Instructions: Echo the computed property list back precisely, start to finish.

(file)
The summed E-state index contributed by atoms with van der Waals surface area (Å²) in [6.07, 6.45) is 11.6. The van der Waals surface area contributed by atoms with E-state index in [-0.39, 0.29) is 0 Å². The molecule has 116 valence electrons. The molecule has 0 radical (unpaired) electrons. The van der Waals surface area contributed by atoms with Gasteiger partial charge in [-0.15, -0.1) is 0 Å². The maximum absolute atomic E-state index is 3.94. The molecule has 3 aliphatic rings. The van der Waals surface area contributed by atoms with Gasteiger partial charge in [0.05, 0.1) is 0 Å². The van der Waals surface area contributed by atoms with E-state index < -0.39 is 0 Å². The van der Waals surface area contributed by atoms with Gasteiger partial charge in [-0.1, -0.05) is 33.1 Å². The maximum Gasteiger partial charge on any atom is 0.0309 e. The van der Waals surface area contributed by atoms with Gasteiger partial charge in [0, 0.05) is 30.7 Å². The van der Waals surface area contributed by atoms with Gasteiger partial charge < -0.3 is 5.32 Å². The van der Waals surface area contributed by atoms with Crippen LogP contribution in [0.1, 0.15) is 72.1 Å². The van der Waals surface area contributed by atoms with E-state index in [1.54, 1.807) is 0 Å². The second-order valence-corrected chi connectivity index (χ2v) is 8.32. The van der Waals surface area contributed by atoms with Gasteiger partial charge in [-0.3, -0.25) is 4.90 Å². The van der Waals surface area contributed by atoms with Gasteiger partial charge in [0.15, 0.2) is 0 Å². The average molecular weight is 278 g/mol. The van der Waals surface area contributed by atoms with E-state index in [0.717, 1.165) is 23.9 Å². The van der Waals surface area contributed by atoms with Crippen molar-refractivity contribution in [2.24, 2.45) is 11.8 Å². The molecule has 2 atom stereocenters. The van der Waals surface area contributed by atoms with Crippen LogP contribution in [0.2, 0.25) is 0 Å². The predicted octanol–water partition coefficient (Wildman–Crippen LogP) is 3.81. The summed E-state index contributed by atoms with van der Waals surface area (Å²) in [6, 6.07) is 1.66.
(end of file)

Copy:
The summed E-state index contributed by atoms with van der Waals surface area (Å²) in [6.07, 6.45) is 11.6. The van der Waals surface area contributed by atoms with E-state index in [-0.39, 0.29) is 0 Å². The molecule has 116 valence electrons. The molecule has 0 radical (unpaired) electrons. The van der Waals surface area contributed by atoms with Gasteiger partial charge in [-0.15, -0.1) is 0 Å². The maximum absolute atomic E-state index is 3.94. The molecule has 3 aliphatic rings. The van der Waals surface area contributed by atoms with Gasteiger partial charge in [0.05, 0.1) is 0 Å². The van der Waals surface area contributed by atoms with E-state index < -0.39 is 0 Å². The van der Waals surface area contributed by atoms with Gasteiger partial charge in [-0.1, -0.05) is 33.1 Å². The maximum Gasteiger partial charge on any atom is 0.0309 e. The van der Waals surface area contributed by atoms with Gasteiger partial charge in [0, 0.05) is 30.7 Å². The van der Waals surface area contributed by atoms with Gasteiger partial charge < -0.3 is 5.32 Å². The van der Waals surface area contributed by atoms with Crippen LogP contribution in [0.1, 0.15) is 72.1 Å². The van der Waals surface area contributed by atoms with E-state index in [1.54, 1.807) is 0 Å². The second-order valence-corrected chi connectivity index (χ2v) is 8.32. The van der Waals surface area contributed by atoms with Gasteiger partial charge in [-0.3, -0.25) is 4.90 Å². The van der Waals surface area contributed by atoms with Gasteiger partial charge in [0.15, 0.2) is 0 Å². The average molecular weight is 278 g/mol. The van der Waals surface area contributed by atoms with E-state index in [0.717, 1.165) is 23.9 Å². The van der Waals surface area contributed by atoms with Crippen molar-refractivity contribution in [2.24, 2.45) is 11.8 Å². The molecule has 2 atom stereocenters. The van der Waals surface area contributed by atoms with Crippen LogP contribution in [0.2, 0.25) is 0 Å². The predicted octanol–water partition coefficient (Wildman–Crippen LogP) is 3.81. The summed E-state index contributed by atoms with van der Waals surface area (Å²) in [6, 6.07) is 1.66.